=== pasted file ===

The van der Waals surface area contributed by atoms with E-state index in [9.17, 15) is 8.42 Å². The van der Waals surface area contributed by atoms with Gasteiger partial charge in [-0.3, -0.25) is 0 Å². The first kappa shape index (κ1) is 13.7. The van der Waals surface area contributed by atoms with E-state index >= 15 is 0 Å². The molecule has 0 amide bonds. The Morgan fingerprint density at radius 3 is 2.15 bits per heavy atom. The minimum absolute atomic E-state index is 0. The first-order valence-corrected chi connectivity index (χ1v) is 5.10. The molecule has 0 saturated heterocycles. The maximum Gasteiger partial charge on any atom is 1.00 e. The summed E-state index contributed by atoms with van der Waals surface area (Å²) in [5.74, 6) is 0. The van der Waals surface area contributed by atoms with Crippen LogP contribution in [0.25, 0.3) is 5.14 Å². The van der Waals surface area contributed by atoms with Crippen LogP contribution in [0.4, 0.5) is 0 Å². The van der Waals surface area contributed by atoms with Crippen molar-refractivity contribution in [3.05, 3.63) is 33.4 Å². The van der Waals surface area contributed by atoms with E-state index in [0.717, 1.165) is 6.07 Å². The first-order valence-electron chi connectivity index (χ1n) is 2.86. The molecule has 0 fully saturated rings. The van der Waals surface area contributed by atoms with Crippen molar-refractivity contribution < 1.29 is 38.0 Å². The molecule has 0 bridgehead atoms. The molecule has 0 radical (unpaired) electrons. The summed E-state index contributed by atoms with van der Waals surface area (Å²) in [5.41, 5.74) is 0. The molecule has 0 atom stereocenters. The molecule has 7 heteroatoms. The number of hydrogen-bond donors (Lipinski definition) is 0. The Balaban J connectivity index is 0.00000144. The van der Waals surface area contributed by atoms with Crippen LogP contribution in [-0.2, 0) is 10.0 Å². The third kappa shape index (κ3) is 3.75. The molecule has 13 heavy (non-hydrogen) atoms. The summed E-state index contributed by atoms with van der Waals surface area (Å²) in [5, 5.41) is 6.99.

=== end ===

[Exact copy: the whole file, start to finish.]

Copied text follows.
The van der Waals surface area contributed by atoms with E-state index in [9.17, 15) is 8.42 Å². The van der Waals surface area contributed by atoms with Gasteiger partial charge in [-0.3, -0.25) is 0 Å². The first kappa shape index (κ1) is 13.7. The van der Waals surface area contributed by atoms with E-state index >= 15 is 0 Å². The molecule has 0 amide bonds. The Morgan fingerprint density at radius 3 is 2.15 bits per heavy atom. The minimum absolute atomic E-state index is 0. The first-order valence-corrected chi connectivity index (χ1v) is 5.10. The molecule has 0 saturated heterocycles. The maximum Gasteiger partial charge on any atom is 1.00 e. The summed E-state index contributed by atoms with van der Waals surface area (Å²) in [5.74, 6) is 0. The van der Waals surface area contributed by atoms with Crippen LogP contribution in [0.25, 0.3) is 5.14 Å². The van der Waals surface area contributed by atoms with Crippen LogP contribution in [0.4, 0.5) is 0 Å². The van der Waals surface area contributed by atoms with Crippen molar-refractivity contribution in [3.05, 3.63) is 33.4 Å². The van der Waals surface area contributed by atoms with E-state index in [0.717, 1.165) is 6.07 Å². The first-order valence-electron chi connectivity index (χ1n) is 2.86. The molecule has 0 fully saturated rings. The van der Waals surface area contributed by atoms with Crippen molar-refractivity contribution < 1.29 is 38.0 Å². The molecule has 0 bridgehead atoms. The molecule has 0 radical (unpaired) electrons. The summed E-state index contributed by atoms with van der Waals surface area (Å²) in [5.41, 5.74) is 0. The molecule has 0 atom stereocenters. The molecule has 7 heteroatoms. The number of hydrogen-bond donors (Lipinski definition) is 0. The Balaban J connectivity index is 0.00000144. The van der Waals surface area contributed by atoms with Crippen LogP contribution in [-0.2, 0) is 10.0 Å². The third kappa shape index (κ3) is 3.75. The molecule has 13 heavy (non-hydrogen) atoms. The summed E-state index contributed by atoms with van der Waals surface area (Å²) in [5, 5.41) is 6.99.